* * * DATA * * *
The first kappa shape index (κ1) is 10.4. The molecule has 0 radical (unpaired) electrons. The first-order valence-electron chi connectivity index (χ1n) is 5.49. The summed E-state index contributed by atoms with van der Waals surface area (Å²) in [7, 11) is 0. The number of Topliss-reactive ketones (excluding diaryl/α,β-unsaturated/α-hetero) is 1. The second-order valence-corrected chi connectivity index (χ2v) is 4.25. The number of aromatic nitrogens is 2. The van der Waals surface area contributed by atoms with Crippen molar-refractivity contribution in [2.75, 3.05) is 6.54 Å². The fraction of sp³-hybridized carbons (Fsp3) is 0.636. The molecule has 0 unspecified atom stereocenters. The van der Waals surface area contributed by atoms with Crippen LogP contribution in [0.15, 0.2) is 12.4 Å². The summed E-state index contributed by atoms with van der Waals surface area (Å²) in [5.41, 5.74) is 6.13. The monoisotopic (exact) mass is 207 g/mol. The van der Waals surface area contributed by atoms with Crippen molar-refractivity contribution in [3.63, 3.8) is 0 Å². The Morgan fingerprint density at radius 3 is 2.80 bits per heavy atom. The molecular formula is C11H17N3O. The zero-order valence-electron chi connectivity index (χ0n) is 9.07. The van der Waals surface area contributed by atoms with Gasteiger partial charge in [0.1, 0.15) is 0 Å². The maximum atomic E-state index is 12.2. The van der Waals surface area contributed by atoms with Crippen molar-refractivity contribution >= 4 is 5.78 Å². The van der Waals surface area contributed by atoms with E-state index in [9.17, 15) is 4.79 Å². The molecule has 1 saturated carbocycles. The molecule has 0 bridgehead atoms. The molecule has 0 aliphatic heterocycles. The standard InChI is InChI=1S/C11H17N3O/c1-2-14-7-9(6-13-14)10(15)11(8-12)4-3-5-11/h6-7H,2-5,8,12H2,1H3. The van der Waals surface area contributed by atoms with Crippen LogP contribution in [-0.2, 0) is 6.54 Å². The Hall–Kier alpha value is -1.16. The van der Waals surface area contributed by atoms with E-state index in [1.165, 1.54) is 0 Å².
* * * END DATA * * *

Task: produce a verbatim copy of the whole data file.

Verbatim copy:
The first kappa shape index (κ1) is 10.4. The molecule has 0 radical (unpaired) electrons. The first-order valence-electron chi connectivity index (χ1n) is 5.49. The summed E-state index contributed by atoms with van der Waals surface area (Å²) in [7, 11) is 0. The number of Topliss-reactive ketones (excluding diaryl/α,β-unsaturated/α-hetero) is 1. The second-order valence-corrected chi connectivity index (χ2v) is 4.25. The number of aromatic nitrogens is 2. The van der Waals surface area contributed by atoms with Crippen molar-refractivity contribution in [2.75, 3.05) is 6.54 Å². The fraction of sp³-hybridized carbons (Fsp3) is 0.636. The molecule has 0 unspecified atom stereocenters. The van der Waals surface area contributed by atoms with Crippen LogP contribution in [0.15, 0.2) is 12.4 Å². The summed E-state index contributed by atoms with van der Waals surface area (Å²) in [5.41, 5.74) is 6.13. The monoisotopic (exact) mass is 207 g/mol. The van der Waals surface area contributed by atoms with Crippen molar-refractivity contribution in [3.63, 3.8) is 0 Å². The Morgan fingerprint density at radius 3 is 2.80 bits per heavy atom. The molecular formula is C11H17N3O. The zero-order valence-electron chi connectivity index (χ0n) is 9.07. The van der Waals surface area contributed by atoms with Gasteiger partial charge in [0.1, 0.15) is 0 Å². The maximum atomic E-state index is 12.2. The van der Waals surface area contributed by atoms with Crippen molar-refractivity contribution >= 4 is 5.78 Å². The van der Waals surface area contributed by atoms with E-state index in [9.17, 15) is 4.79 Å². The molecule has 1 saturated carbocycles. The molecule has 0 bridgehead atoms. The molecule has 0 aliphatic heterocycles. The standard InChI is InChI=1S/C11H17N3O/c1-2-14-7-9(6-13-14)10(15)11(8-12)4-3-5-11/h6-7H,2-5,8,12H2,1H3. The van der Waals surface area contributed by atoms with Crippen LogP contribution in [-0.2, 0) is 6.54 Å². The Hall–Kier alpha value is -1.16. The van der Waals surface area contributed by atoms with E-state index in [1.165, 1.54) is 0 Å².